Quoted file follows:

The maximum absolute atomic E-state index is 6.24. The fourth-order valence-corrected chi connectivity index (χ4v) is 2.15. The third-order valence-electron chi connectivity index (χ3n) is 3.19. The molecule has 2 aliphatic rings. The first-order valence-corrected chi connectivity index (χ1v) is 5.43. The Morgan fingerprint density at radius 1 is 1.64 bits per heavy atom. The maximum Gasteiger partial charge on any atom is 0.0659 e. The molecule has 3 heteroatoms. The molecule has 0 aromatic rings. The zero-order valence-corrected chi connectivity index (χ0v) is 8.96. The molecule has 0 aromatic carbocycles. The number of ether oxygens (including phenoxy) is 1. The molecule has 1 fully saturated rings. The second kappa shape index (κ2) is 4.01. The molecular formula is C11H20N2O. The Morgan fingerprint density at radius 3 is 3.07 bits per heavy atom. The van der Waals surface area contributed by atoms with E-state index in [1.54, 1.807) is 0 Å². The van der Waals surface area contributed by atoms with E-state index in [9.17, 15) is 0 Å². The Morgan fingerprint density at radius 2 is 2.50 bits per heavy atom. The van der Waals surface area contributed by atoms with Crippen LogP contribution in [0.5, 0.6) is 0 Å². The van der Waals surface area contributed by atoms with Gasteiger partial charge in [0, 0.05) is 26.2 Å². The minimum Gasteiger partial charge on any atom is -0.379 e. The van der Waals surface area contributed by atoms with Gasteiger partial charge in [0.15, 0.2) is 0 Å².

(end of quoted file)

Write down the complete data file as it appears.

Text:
The maximum absolute atomic E-state index is 6.24. The fourth-order valence-corrected chi connectivity index (χ4v) is 2.15. The third-order valence-electron chi connectivity index (χ3n) is 3.19. The molecule has 2 aliphatic rings. The first-order valence-corrected chi connectivity index (χ1v) is 5.43. The Morgan fingerprint density at radius 1 is 1.64 bits per heavy atom. The maximum Gasteiger partial charge on any atom is 0.0659 e. The molecule has 3 heteroatoms. The molecule has 0 aromatic rings. The zero-order valence-corrected chi connectivity index (χ0v) is 8.96. The molecule has 0 aromatic carbocycles. The number of ether oxygens (including phenoxy) is 1. The molecule has 1 fully saturated rings. The second kappa shape index (κ2) is 4.01. The molecular formula is C11H20N2O. The Morgan fingerprint density at radius 3 is 3.07 bits per heavy atom. The van der Waals surface area contributed by atoms with E-state index in [1.54, 1.807) is 0 Å². The van der Waals surface area contributed by atoms with E-state index in [9.17, 15) is 0 Å². The Morgan fingerprint density at radius 2 is 2.50 bits per heavy atom. The van der Waals surface area contributed by atoms with Crippen LogP contribution in [0.5, 0.6) is 0 Å². The van der Waals surface area contributed by atoms with Gasteiger partial charge in [0, 0.05) is 26.2 Å². The minimum Gasteiger partial charge on any atom is -0.379 e. The van der Waals surface area contributed by atoms with Gasteiger partial charge in [0.15, 0.2) is 0 Å².